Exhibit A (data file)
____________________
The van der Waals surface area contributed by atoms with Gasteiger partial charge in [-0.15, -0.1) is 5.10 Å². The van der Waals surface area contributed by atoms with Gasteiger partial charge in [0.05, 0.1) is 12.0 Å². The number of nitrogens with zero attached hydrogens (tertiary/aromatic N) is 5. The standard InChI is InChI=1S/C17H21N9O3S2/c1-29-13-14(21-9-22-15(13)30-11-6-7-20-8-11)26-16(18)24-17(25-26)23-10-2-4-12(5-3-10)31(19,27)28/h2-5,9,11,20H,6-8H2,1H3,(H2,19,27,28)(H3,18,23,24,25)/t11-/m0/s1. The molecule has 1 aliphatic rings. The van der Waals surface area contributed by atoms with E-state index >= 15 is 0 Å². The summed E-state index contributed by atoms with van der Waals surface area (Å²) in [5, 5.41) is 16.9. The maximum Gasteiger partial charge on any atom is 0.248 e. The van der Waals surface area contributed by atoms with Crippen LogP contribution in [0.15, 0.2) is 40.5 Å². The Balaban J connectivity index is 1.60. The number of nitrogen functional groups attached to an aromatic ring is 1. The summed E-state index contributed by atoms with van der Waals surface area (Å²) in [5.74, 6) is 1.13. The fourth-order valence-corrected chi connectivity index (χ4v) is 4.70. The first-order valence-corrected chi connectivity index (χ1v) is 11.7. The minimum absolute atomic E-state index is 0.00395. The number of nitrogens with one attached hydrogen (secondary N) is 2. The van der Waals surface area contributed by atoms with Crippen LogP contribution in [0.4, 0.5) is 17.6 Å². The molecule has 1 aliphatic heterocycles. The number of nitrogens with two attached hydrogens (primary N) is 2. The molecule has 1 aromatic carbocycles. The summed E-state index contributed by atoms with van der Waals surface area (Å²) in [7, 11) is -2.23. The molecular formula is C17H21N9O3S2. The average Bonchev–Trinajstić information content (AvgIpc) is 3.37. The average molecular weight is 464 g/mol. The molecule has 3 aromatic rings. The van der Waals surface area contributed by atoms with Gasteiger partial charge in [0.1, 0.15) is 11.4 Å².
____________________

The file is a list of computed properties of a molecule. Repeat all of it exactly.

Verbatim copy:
The van der Waals surface area contributed by atoms with Gasteiger partial charge in [-0.15, -0.1) is 5.10 Å². The van der Waals surface area contributed by atoms with Gasteiger partial charge in [0.05, 0.1) is 12.0 Å². The number of nitrogens with zero attached hydrogens (tertiary/aromatic N) is 5. The standard InChI is InChI=1S/C17H21N9O3S2/c1-29-13-14(21-9-22-15(13)30-11-6-7-20-8-11)26-16(18)24-17(25-26)23-10-2-4-12(5-3-10)31(19,27)28/h2-5,9,11,20H,6-8H2,1H3,(H2,19,27,28)(H3,18,23,24,25)/t11-/m0/s1. The molecule has 1 aliphatic rings. The van der Waals surface area contributed by atoms with E-state index >= 15 is 0 Å². The summed E-state index contributed by atoms with van der Waals surface area (Å²) in [5, 5.41) is 16.9. The maximum Gasteiger partial charge on any atom is 0.248 e. The van der Waals surface area contributed by atoms with Crippen LogP contribution in [0.15, 0.2) is 40.5 Å². The Balaban J connectivity index is 1.60. The number of nitrogen functional groups attached to an aromatic ring is 1. The summed E-state index contributed by atoms with van der Waals surface area (Å²) in [5.74, 6) is 1.13. The fourth-order valence-corrected chi connectivity index (χ4v) is 4.70. The first-order valence-corrected chi connectivity index (χ1v) is 11.7. The minimum absolute atomic E-state index is 0.00395. The number of nitrogens with one attached hydrogen (secondary N) is 2. The van der Waals surface area contributed by atoms with Crippen LogP contribution in [0.4, 0.5) is 17.6 Å². The molecule has 1 aliphatic heterocycles. The number of nitrogens with two attached hydrogens (primary N) is 2. The molecule has 1 aromatic carbocycles. The summed E-state index contributed by atoms with van der Waals surface area (Å²) in [7, 11) is -2.23. The molecular formula is C17H21N9O3S2. The average Bonchev–Trinajstić information content (AvgIpc) is 3.37. The average molecular weight is 464 g/mol. The molecule has 3 aromatic rings. The van der Waals surface area contributed by atoms with Gasteiger partial charge in [0.1, 0.15) is 11.4 Å².